Wednesday, March 10, 2010

IATA See Air Freight Improvements But Press For Modernisation

CEO Still Aspires to Paperless Environment
Shipping News Feature

CANADA – At the IATA World Cargo Symposium yesterday Director General and CEO Giovanni Bisignani summarised the current air freight situation and told the assembled selection of 750 delegates representing carriers, shipping groups, freight forwarders and other industry interests, as to his ideas regarding the best solutions.

Simply put 2009 was a disaster for the world of air cargo. Possibly even more than other stricken sectors the industry was decimated as cargo levels slumped 25% against the 2008 figures. Although levels were still below those of early that year the industry has recovered considerably during the closing months of the past year and in the start of 2010. Mr Bisignani referred to the release of that day’s new IATA Cargo E-Chartbook and said there are new signs of yield increases on specific routes and regions, with Asian markets bouncing back the strongest. In 2009, the wide-body fleet saw utilization fall by 7% and the freighter fleet specifically is down by 160 aircraft. The industry is expected to take delivery of 50 freighters in 2010 and the wide-body fleet overall looks to expand by 4-5%.

The CEO was particularly keen to put forward his vision of what he terms the “e-freight agenda” as a way to accelerate the recovery and improve prospects for future profitability.

“E-freight has the potential to eliminate US$4.9 billion in costs across the air cargo supply chain. In 12 months, e-freight volumes increased five fold. We have come a long way but we need to spread the capability of e-freight even wider,” he commented.

“This year will be critical for e-freight. We will convert a further four documents to electronic format and add 20 countries to program. This will give us the capability to remove 64% of the paper from the system and cover 80% of international shipments. With this capability, now is the time for customers, customs and governments to insist on e-freight as the standard way to do business.”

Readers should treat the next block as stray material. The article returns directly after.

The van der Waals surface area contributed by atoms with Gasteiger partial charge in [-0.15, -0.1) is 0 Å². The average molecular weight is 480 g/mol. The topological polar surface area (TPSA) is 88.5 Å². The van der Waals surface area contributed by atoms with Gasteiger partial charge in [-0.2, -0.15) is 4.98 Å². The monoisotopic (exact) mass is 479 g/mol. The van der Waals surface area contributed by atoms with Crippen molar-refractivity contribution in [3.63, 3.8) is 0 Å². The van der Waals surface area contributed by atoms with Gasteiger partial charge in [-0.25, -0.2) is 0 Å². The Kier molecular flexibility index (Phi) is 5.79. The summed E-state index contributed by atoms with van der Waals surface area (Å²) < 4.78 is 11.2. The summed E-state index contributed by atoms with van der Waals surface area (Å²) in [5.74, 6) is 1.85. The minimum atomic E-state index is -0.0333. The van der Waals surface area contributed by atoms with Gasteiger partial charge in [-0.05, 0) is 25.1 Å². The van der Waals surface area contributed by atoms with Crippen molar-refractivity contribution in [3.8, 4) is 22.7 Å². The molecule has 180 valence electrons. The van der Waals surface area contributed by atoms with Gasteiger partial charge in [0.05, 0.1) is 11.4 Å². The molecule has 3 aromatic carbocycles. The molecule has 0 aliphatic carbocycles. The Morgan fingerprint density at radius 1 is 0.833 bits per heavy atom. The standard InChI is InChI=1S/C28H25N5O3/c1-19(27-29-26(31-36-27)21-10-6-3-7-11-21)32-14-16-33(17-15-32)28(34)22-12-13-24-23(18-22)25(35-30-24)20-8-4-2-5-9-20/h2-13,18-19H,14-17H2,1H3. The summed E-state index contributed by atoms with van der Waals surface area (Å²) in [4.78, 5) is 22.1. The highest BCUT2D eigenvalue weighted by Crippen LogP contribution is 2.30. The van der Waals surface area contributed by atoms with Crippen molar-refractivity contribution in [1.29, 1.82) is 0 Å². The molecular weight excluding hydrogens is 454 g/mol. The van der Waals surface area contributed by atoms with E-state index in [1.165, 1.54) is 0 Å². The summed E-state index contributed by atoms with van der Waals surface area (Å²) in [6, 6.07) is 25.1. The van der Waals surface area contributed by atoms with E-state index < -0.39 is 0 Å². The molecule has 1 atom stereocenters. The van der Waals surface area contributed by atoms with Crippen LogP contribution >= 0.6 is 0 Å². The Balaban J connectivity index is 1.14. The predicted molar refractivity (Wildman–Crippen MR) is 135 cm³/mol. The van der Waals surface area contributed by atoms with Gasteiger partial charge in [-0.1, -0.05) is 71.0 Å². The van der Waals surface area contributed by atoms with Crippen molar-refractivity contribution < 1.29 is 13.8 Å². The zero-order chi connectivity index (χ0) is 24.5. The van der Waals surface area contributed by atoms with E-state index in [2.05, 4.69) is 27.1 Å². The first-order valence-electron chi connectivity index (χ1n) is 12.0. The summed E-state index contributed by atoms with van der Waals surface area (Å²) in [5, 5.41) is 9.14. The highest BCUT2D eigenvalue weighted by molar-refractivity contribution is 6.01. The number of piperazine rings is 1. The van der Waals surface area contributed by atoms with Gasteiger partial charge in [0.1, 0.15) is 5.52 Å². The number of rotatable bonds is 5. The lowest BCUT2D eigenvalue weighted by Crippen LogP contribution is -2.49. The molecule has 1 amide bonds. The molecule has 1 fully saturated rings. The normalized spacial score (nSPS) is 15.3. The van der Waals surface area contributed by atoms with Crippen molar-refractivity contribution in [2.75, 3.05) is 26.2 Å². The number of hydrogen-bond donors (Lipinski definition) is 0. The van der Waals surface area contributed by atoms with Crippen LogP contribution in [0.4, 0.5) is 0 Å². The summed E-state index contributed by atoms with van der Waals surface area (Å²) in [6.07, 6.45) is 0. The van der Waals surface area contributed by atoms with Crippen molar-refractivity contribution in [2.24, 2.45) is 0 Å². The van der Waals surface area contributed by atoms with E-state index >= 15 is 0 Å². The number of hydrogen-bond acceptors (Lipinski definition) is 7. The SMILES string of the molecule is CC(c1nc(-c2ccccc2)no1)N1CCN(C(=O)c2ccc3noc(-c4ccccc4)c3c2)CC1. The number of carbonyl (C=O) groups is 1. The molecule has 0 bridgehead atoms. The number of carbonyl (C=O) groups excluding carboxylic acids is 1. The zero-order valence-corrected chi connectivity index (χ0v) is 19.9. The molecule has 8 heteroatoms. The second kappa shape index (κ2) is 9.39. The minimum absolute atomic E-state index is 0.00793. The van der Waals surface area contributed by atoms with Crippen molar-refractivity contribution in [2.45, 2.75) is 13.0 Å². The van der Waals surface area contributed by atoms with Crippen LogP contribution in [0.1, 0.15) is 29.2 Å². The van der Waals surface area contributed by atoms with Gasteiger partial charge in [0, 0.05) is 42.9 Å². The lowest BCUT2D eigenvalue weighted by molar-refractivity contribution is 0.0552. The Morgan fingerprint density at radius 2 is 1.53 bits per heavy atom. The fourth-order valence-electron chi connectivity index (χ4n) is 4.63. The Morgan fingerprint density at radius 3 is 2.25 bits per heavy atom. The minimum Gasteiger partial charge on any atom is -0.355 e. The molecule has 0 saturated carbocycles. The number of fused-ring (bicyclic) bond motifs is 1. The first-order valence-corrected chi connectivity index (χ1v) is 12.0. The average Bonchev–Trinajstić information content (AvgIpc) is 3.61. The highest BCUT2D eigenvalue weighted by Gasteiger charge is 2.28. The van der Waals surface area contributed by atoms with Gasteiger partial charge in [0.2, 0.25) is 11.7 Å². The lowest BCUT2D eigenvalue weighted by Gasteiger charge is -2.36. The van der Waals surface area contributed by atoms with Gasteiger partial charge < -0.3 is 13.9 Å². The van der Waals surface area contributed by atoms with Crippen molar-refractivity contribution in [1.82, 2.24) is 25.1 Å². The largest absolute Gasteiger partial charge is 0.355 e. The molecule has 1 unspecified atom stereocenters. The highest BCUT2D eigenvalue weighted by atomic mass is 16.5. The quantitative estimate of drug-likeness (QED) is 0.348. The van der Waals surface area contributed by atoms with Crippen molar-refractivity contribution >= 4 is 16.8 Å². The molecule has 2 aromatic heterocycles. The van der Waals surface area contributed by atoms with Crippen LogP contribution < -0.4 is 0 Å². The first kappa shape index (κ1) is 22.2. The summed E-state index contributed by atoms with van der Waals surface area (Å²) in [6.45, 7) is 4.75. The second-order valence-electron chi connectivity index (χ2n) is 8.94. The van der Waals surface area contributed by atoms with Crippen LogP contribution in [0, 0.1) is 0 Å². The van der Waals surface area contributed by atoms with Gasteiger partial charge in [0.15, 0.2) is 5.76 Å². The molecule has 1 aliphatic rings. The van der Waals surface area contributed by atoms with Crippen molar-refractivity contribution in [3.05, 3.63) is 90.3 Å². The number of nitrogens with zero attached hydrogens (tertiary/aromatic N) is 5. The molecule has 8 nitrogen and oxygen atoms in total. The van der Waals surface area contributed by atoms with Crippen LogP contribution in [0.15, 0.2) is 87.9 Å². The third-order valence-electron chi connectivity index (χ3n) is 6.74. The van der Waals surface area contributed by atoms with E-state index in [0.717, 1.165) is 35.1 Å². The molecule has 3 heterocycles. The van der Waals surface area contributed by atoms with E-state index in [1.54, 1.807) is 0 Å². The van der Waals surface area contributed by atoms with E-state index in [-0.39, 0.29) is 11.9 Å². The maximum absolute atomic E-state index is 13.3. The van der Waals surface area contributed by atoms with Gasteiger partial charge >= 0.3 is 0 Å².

E-freight now operates in 24 countries or territories and at over 100 airports. So far, 16 of a planned 20 air cargo documents have been converted to electronic format. The electronic airway bill (e-AWB) is one of the 20 documents planned for conversion with e-freight. An industry standard e-AWB that will eliminate the need to print, handle and archive paper airway bills is being trialled by three airlines and 11 freight forwarders. The e-AWB standard has been filed with governments around the world for approval. Importantly, earlier this month the US Department of Transportation endorsed the new standard. Operators and officials alike appreciate the fact that the electronic documents cannot be lost or misplaced.

Mr Bisignani went on to extol the virtues of Cargo 2000, a group of over 70 major airlines, freight forwarders, ground handlers, trucking companies and IT providers whose remit is to streamline cargo processes and publish global quality standards.

“IATA e-freight can only be successful in the quality-controlled environment that Cargo 2000 is building. We need the whole supply chain to embrace Cargo 2000 as the quality standard for the entire industry,” said Bisignani.

“Besides removing paper from the shipping process to improve efficiency, 2010 will also be a critical year for security. Our Secure Freight strategy focuses on a data-driven, risk-based approach with shared responsibility throughout the supply chain.”

Secure Freight aims to secure the supply chain by defining, auditing and registering secure operators that act in compliance with a quality assurance system. IATA’s target is US$468 million in cost savings with enhanced security through consistent standards and procedures. The first pilot is in Malaysia and there are three more planned for this year.

The IATA World Cargo Symposium is currently taking place in Vancouver and due to close tomorrow (the 11th March) when the organisation, which represents 230 airlines handling 93% of scheduled air traffic, will release an updated industry financial forecast.

Photo: Mr Giovanni Bisignani CEO  Director General of IATA